People seldom enjoy visiting cemeteries. In fact, most people spend their lives trying to avoid them. But that’s not true of the Père Lachaise Cemetery in Paris – a major tourist attraction and the final resting place of many famous people from history.
More than a million people visit this huge, hauntingly beautiful cemetery on Boulevard de Menilmontant in Paris, walking between tens-of-thousands of tombs and monuments to seek out some of the world’s biggest names in the arts, sciences, politics, and so on.
These are just 5 of the most famous people buried in the Père Lachaise Cemetery.
5. Marcel Marceau
Most famous for playing iconic character ‘Bip the Clown’ (pictured above), Marcel Marceau performed professionally for more than 60 years before his death in 2007. He worked with the French Resistance during World War Two, before opening a pantomime school in Paris.
His work even inspired some of Michael Jackson’s dance moves.
4. Frédéric Chopin
Frédéric Chopin, of course, was a world-famous composer and pianist. Although he grew up in Warsaw, Chopin moved to Paris at the age of 21. He died in 1849, most likely of tuberculosis, though the great virtuoso pianist suffered from ill-health for much of his life.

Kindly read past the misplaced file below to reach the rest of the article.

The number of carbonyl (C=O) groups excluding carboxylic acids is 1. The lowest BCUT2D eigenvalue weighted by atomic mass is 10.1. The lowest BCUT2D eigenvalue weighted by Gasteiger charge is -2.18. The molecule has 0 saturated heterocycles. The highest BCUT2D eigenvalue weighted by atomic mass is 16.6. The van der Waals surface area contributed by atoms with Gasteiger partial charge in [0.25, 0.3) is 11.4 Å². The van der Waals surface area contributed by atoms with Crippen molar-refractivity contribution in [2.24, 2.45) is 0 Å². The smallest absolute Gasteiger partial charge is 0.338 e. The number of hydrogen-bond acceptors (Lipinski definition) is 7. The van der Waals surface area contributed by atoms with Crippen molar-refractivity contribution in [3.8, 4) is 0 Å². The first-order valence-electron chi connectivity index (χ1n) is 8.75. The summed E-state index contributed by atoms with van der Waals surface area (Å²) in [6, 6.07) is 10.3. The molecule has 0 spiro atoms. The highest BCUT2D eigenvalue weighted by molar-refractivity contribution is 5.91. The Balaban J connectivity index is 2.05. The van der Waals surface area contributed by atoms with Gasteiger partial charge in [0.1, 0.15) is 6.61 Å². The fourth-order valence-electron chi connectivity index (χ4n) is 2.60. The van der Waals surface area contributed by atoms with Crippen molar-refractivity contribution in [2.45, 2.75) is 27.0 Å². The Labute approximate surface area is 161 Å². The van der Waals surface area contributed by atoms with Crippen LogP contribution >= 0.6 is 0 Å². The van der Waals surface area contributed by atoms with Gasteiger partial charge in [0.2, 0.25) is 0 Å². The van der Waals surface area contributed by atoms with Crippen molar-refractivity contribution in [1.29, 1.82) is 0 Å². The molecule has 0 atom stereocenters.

Chopin’s tombstone at the Père Lachaise Cemetery features Euterpe, the musical muse, weeping over a broken lyre. Poignant.
3. Marcel Proust
Considered by many to be one of the best authors of all time, French novelist Valentin Louis Georges Eugene Marcel Proust died of pneumonia and was buried in the Père Lachaise Cemetery in 1922. His works include In Search of Time, which was published in seven parts between 1913 and 1927.
From a travel perspective, one of Proust’s best quotes is probably: “The only real voyage of discovery consists not in seeking new landscapes but in having new eyes.”
2. Jim Morrison
A member of the infamous “27 club”, Jim Morrison was a poet and frontman of rock band The Doors until his death in July 1971 – allegedly of a heroin overdose, but nobody knows for sure because an autopsy was controversially never performed.
Being one of the most influential and iconic frontmen in rock music history, it should come as no surprise to anyone that his grave in the Père Lachaise Cemetery has become more like a shrine. Just follow the crowds and you should have no trouble finding the grave of Jim Morrison.
1. Oscar Wilde
The king of wit Oscar Wilde once said that the only thing worse than being talked about is not being talked about. You think the much-loved Irish writer and poet would be pleased that we’re still quoting him, more than 100 years after his passing?
Oscar Wilde’s tomb was designed by famed sculpter Sir Jacob Epstein and features a large angel. In 2011, the tomb was cleared of the lipstick marks left by so many of Wilde’s admirers, and a glass barrier was installed so that people wouldn’t damage his final resting place. Fair enough.
While you’re in Paris, also check out my blog post about the amazing Arc de Triomphe. You’ll love it.